Continuous Classification of Locomotion in Response to Task Complexity and Parkinson's Disease




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Intent recognition in lower-extremity assistive devices (e.g., prostheses and exoskeletons) is typically limited to either recognition of steady-state locomotion or changes of terrain (e.g., level ground to stair) occurring in a straight-line path and under anticipated cognitive state. Stability is highly affected during non-steady changes of direction such as cuts especially when they are unanticipated, posing high risk of fall-related injuries for individuals with physical or/and cognitive impairments. Here, we studied the influence of changes of direction and user anticipation on task recognition, and accordingly introduced classification schemes accommodating such effects. A linear discriminant analysis (LDA) classifier continuously classified straight-line walking, sidestep/crossover cuts (single transitions), and cuts-to-stair locomotion (mixed transitions) performed under varied subjects anticipatory conditions. Training paradigms with varying levels of anticipated/unanticipated exposures as well as analysis windows of size 100-600 ms were examined. Relatively accurate (85-97%) recognition of anticipated tasks was reported. However, including bouts of target task in the training data was necessary to improve generalization to unanticipated locomotion. Window size modifications did not have a significant influence on classification performance. In the second aim of this study, the performance of accelerographic, gyroscopic, joint angle signals, and their fusion were compared across unilateral segments and torso to identify the most critical information during straight-walking, changes of direction (cuts), and cuts to stair ascent performed under varying user anticipatory states. Biomechanical information from the torso demonstrated poor task generalization. Our results suggest that regardless of whether an assistive device is on the leading or training leg, contralateral signals could be sufficient to provide an accurate recognition. Joint angles appeared to provide comparable performance to fusion of two/three signal modalities, and fusion of unilateral and torso data did not outperform unilateral signals only, suggesting that recognition accuracy may not increase as more sensors are added. Diminished accuracy rates were reported during unanticipated locomotion relative to anticipated (15-25%). Further, the dissertation attempts to address some limitations of existing activity recognition systems for individuals with motor impairments such as Parkinson’s disease. Fundamental knowledge in this area has been primarily limited to detection of steady-state/static tasks (e.g., sitting, standing, and walking). Neither identification of non-steady-state locomotion on uneven terrains (stairs, ramps) nor continuous tracking of these activities have received much attention. Furthermore, previous research has primarily relied on instrumenting a large number of body segments, which may be inconvenient for the user and could adversely affect system performance. Here, optical motion capture data were collected from five individuals with PD and five healthy subjects. Participants performed non-steady-state circuit trials comprising stairs, ramp, and changes of direction. An offline analysis using linear discriminant analysis (LDA) and a LongShort Term Memory (LSTM) neural network was performed for task recognition. The performance of accelerographic and gyroscopic information from varied lower/upper-body segments were tested across a set of user-independent and user-dependent training paradigms. Improved performance using LSTM compared to LDA was observed. Employing a mathematically simple classification algorithm such as LDA was shown to be at the expense of being limited to using a subject-dependent paradigm and/or instrumenting multiple body locations. The findings may inform classification schemes capable of adapting to complex locomotor activities, and could have implications for a number of applications in the field of healthcare monitoring by providing insights into classification schemes capable of handling non-steady-state and unstructured locomotion in individuals with mild Parkinson’s disease.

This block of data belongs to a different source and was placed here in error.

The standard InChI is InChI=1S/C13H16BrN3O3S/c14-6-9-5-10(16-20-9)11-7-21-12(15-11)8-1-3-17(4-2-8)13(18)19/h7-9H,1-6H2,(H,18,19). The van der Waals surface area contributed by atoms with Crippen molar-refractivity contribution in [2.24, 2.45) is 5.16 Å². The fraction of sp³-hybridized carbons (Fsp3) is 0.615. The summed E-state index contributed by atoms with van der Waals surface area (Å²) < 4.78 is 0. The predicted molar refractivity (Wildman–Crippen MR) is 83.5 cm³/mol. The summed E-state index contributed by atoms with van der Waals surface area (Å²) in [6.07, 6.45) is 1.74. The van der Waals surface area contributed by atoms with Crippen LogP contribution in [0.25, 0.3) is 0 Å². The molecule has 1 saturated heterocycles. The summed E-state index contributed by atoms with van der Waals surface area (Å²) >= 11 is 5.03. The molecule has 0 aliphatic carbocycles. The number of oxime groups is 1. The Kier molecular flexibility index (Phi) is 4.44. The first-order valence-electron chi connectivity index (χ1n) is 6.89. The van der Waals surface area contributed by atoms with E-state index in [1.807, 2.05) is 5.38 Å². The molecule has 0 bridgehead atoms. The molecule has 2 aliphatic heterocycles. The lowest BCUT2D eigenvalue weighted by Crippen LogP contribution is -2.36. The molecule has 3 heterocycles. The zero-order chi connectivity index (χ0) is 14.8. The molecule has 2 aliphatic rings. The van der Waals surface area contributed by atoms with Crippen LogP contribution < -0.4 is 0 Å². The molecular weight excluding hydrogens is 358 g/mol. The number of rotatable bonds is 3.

Human locomotion, Parkinson's disease, Patient monitoring, Human activity recognition